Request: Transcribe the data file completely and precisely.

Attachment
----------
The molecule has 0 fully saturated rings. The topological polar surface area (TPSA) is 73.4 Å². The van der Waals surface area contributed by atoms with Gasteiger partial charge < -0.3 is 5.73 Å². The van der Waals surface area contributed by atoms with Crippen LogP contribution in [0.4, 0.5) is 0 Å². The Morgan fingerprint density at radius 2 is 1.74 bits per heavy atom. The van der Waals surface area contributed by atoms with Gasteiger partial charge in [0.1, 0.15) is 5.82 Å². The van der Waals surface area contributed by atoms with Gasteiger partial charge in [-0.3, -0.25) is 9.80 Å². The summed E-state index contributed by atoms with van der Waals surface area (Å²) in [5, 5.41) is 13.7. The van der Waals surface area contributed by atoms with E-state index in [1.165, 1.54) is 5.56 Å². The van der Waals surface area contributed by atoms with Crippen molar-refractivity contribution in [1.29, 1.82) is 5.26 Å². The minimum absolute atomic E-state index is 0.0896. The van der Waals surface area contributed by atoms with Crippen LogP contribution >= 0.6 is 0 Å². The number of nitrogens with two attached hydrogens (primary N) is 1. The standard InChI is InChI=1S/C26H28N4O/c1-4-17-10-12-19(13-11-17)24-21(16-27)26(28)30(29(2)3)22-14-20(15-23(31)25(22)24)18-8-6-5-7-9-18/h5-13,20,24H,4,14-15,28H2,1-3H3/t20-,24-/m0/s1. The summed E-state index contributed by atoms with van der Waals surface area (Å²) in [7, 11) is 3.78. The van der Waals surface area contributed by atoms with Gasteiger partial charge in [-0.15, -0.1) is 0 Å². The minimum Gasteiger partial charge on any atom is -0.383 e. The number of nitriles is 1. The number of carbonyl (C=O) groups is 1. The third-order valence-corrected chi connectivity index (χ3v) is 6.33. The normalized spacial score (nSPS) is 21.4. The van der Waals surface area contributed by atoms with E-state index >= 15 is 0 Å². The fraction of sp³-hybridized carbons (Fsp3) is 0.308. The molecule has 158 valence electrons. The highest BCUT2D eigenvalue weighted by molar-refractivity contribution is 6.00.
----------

The molecule has 0 fully saturated rings. The topological polar surface area (TPSA) is 73.4 Å². The van der Waals surface area contributed by atoms with Gasteiger partial charge < -0.3 is 5.73 Å². The van der Waals surface area contributed by atoms with Crippen LogP contribution in [0.4, 0.5) is 0 Å². The Morgan fingerprint density at radius 2 is 1.74 bits per heavy atom. The van der Waals surface area contributed by atoms with Gasteiger partial charge in [0.1, 0.15) is 5.82 Å². The van der Waals surface area contributed by atoms with Gasteiger partial charge in [-0.3, -0.25) is 9.80 Å². The summed E-state index contributed by atoms with van der Waals surface area (Å²) in [5, 5.41) is 13.7. The van der Waals surface area contributed by atoms with E-state index in [1.165, 1.54) is 5.56 Å². The van der Waals surface area contributed by atoms with Crippen molar-refractivity contribution in [1.29, 1.82) is 5.26 Å². The minimum absolute atomic E-state index is 0.0896. The van der Waals surface area contributed by atoms with Crippen LogP contribution >= 0.6 is 0 Å². The number of nitrogens with two attached hydrogens (primary N) is 1. The standard InChI is InChI=1S/C26H28N4O/c1-4-17-10-12-19(13-11-17)24-21(16-27)26(28)30(29(2)3)22-14-20(15-23(31)25(22)24)18-8-6-5-7-9-18/h5-13,20,24H,4,14-15,28H2,1-3H3/t20-,24-/m0/s1. The summed E-state index contributed by atoms with van der Waals surface area (Å²) in [7, 11) is 3.78. The van der Waals surface area contributed by atoms with Gasteiger partial charge in [-0.15, -0.1) is 0 Å². The minimum Gasteiger partial charge on any atom is -0.383 e. The number of nitriles is 1. The number of carbonyl (C=O) groups is 1. The third-order valence-corrected chi connectivity index (χ3v) is 6.33. The normalized spacial score (nSPS) is 21.4. The van der Waals surface area contributed by atoms with E-state index >= 15 is 0 Å². The fraction of sp³-hybridized carbons (Fsp3) is 0.308. The molecule has 158 valence electrons. The highest BCUT2D eigenvalue weighted by molar-refractivity contribution is 6.00.